Sedona Offers Stipends to Short-Term Landlords for Housing Local Workers
Sedona, Arizona, a popular vacation town, is currently in the midst of a housing crisis. In an attempt to increase available housing for Sedona workers, the local government is offering stipends to vacation landlords in the area. The stipend applies to landlords who currently have vacation or Airbnb style rentals. Homeowners can receive up to $10,000 for a three-bedroom house, or $3,000 for a one-bedroom if the home is rented to an individual who has been employed at a Sedona business for at least 30 days, working 30 hours a week or more.
This approach to mitigating the housing crisis has been seen before in other communities, including Truckee, California, Woodstock, Vermont, and Winter Park, Colorado. The Town of Truckee Lease to Locals Program, which was launched in October of 2020, continues to offer incentives to homeowners to transition from short-term to long-term residential rentals for locally employed individuals and families. Qualifying homeowners can receive grants ranging from $2,000 to $18,000, as well as free tenant-matching services to income-qualified tenants.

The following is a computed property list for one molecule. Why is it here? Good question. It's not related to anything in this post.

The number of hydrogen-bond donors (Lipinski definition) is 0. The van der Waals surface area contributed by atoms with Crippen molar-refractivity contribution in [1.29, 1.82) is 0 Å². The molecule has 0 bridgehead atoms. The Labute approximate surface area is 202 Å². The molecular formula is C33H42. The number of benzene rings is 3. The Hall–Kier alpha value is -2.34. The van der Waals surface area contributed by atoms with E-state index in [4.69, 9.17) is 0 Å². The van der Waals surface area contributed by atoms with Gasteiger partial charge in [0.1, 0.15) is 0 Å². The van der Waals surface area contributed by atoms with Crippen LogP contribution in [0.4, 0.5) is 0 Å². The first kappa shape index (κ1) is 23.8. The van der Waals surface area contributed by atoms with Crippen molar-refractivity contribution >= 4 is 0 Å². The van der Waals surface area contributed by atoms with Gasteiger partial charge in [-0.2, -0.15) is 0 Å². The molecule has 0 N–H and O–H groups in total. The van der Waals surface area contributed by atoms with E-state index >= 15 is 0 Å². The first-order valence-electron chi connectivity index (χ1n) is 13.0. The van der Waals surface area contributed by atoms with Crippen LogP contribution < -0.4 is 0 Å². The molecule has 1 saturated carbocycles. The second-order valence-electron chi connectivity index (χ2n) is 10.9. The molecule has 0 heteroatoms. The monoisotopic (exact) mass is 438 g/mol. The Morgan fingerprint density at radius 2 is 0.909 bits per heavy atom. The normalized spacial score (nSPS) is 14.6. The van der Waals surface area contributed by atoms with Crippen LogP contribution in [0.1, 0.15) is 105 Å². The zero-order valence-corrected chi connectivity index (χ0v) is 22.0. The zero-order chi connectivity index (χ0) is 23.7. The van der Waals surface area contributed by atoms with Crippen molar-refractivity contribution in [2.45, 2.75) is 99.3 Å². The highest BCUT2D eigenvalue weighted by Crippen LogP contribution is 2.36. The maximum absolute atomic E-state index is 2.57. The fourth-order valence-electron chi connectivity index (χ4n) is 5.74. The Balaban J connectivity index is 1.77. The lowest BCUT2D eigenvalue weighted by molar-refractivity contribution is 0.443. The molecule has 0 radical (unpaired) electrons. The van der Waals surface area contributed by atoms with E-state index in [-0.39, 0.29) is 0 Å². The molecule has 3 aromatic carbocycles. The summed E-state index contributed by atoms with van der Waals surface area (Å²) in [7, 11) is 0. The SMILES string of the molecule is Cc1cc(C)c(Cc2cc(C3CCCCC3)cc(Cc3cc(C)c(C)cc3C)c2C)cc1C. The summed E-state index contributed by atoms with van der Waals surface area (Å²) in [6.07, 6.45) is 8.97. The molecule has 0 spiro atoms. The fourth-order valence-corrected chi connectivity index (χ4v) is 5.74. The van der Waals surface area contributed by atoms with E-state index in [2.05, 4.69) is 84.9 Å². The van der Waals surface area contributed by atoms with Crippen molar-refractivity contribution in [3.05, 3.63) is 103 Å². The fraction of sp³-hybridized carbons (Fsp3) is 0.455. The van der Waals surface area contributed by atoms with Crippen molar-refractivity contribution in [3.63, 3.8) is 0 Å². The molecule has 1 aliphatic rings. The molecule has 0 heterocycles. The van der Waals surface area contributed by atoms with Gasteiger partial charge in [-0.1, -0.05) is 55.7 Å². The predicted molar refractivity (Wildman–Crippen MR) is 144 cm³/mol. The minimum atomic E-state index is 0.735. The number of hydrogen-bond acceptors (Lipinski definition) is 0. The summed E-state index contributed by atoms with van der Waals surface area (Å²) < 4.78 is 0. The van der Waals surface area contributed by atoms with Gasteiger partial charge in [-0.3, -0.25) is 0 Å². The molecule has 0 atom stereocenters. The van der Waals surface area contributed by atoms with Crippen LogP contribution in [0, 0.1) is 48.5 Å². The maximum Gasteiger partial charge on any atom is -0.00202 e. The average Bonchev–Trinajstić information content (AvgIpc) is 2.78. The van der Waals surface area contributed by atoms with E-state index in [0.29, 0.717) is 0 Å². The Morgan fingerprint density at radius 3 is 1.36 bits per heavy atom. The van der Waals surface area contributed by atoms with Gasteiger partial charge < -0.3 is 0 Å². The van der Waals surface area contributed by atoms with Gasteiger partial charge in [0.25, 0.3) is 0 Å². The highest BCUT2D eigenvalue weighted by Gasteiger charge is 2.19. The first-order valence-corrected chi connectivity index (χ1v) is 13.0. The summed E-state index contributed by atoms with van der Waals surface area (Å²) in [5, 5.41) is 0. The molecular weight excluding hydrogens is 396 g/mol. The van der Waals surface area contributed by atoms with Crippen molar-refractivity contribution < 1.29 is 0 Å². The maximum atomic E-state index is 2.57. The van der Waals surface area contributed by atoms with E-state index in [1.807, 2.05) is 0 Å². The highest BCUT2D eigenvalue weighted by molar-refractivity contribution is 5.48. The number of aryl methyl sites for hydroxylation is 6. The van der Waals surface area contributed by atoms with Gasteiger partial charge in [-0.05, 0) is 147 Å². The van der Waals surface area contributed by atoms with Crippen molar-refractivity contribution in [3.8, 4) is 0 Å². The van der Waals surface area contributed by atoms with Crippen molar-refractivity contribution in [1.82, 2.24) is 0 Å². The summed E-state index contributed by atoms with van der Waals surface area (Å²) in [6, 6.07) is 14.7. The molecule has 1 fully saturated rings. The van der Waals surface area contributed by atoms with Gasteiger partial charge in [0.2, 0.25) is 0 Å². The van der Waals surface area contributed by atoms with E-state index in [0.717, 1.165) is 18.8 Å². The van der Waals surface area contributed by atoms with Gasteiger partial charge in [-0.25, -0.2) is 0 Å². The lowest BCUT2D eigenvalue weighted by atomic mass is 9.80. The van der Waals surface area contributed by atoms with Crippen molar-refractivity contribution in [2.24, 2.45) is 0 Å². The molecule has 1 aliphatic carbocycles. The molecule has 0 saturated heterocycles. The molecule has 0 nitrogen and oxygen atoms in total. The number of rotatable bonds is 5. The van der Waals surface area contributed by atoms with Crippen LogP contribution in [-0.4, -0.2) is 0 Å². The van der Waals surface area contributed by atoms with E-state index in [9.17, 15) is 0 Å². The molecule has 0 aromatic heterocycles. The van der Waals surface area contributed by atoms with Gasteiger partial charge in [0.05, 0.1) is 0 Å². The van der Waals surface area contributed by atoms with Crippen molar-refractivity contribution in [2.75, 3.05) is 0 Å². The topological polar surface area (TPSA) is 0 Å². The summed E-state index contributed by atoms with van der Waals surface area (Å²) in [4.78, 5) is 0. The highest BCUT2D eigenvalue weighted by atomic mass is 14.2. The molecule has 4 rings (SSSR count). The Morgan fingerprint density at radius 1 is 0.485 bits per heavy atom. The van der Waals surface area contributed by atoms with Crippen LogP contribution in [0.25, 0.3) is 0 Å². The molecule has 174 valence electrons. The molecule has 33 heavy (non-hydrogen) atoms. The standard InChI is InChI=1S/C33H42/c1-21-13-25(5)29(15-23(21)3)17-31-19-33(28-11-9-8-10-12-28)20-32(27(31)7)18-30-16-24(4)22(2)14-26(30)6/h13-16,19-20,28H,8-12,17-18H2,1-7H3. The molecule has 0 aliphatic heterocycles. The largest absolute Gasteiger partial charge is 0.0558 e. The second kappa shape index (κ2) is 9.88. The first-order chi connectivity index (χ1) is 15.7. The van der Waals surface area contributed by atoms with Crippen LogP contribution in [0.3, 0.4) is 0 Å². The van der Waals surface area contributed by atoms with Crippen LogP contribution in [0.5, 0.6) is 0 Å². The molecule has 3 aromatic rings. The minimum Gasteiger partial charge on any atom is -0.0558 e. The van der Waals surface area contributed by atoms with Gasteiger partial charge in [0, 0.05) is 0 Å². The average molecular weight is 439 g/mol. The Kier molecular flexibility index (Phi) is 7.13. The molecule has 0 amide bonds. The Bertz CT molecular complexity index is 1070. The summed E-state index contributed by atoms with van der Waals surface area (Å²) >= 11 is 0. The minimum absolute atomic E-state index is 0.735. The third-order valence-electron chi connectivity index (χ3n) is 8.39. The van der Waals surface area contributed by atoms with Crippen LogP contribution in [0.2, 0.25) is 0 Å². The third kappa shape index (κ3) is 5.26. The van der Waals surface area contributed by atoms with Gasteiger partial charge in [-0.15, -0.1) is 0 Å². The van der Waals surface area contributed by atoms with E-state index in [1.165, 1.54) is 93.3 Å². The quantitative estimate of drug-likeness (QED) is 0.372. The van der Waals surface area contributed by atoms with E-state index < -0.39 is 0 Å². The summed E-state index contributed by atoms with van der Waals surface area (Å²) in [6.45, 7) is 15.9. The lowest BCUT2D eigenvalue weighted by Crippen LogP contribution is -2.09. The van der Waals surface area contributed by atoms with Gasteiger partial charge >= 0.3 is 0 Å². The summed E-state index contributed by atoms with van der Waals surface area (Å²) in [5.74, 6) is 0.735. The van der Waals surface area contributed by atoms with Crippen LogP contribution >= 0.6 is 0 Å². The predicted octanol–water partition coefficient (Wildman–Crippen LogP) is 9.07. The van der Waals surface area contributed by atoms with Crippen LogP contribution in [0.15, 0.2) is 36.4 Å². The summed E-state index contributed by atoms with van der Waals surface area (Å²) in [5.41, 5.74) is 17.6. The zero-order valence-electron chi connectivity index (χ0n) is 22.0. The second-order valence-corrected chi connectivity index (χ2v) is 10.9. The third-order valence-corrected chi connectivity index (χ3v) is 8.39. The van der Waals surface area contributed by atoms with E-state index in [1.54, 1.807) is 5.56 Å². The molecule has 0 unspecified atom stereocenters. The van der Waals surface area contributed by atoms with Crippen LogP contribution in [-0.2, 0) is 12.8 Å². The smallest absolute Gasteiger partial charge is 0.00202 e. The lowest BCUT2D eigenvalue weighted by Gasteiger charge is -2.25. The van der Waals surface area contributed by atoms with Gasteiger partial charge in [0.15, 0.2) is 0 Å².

The city government in Sedona has set aside $240,000 for landlord stipends earlier this month. As of now, approximately 15% of homes in Sedona are vacation rentals, most of which operate at prices that are unattainable to the local community’s workers. As inflation increases, Airbnb reports that the app is seeing more and more hosts on the platform.
The city’s economic development division housing director, Shannon Boone, argues, “with gas prices rising, we can’t keep expecting people to live an hour away.” Historically, vacation towns like Sedona have struggled to provide affordable housing for those who work inside city limits. With a broader housing shortage going on the US, providing housing for locals only becomes more of a challenge for these cities that rely heavily on tourism and vacationers. Along the west coast, this is a frequent challenge.
“Every day I get calls from folks losing their housing because their landlord is turning their housing into a short-term rental,” Boone reports. With the new budget approval, stipends could give landlords greater incentive to transition to long-term residential rentals in Sedona.